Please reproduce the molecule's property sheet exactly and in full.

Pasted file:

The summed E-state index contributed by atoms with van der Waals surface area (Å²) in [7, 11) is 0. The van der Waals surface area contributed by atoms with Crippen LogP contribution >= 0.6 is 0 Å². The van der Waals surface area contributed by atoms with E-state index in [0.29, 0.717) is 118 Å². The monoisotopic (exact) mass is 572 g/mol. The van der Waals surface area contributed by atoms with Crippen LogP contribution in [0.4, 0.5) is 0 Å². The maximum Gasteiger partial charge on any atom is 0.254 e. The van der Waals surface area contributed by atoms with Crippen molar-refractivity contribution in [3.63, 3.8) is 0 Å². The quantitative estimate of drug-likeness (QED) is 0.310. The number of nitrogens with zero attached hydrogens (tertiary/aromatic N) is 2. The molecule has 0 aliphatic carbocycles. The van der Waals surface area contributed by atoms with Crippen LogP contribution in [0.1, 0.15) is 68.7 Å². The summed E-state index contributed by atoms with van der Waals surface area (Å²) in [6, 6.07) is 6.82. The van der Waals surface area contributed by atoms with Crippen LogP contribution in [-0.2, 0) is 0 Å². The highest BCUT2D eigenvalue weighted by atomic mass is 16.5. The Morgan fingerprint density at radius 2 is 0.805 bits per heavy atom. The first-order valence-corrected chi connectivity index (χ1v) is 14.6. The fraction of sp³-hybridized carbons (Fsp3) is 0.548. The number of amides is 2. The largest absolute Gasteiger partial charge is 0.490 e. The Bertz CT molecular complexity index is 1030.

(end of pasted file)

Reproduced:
The summed E-state index contributed by atoms with van der Waals surface area (Å²) in [7, 11) is 0. The van der Waals surface area contributed by atoms with Crippen LogP contribution >= 0.6 is 0 Å². The van der Waals surface area contributed by atoms with E-state index in [0.29, 0.717) is 118 Å². The monoisotopic (exact) mass is 572 g/mol. The van der Waals surface area contributed by atoms with Crippen LogP contribution in [0.4, 0.5) is 0 Å². The maximum Gasteiger partial charge on any atom is 0.254 e. The van der Waals surface area contributed by atoms with Crippen molar-refractivity contribution in [3.63, 3.8) is 0 Å². The quantitative estimate of drug-likeness (QED) is 0.310. The number of nitrogens with zero attached hydrogens (tertiary/aromatic N) is 2. The molecule has 0 aliphatic carbocycles. The van der Waals surface area contributed by atoms with Crippen LogP contribution in [0.1, 0.15) is 68.7 Å². The summed E-state index contributed by atoms with van der Waals surface area (Å²) in [6, 6.07) is 6.82. The van der Waals surface area contributed by atoms with Crippen LogP contribution in [-0.2, 0) is 0 Å². The highest BCUT2D eigenvalue weighted by atomic mass is 16.5. The Morgan fingerprint density at radius 2 is 0.805 bits per heavy atom. The first-order valence-corrected chi connectivity index (χ1v) is 14.6. The fraction of sp³-hybridized carbons (Fsp3) is 0.548. The number of amides is 2. The largest absolute Gasteiger partial charge is 0.490 e. The Bertz CT molecular complexity index is 1030.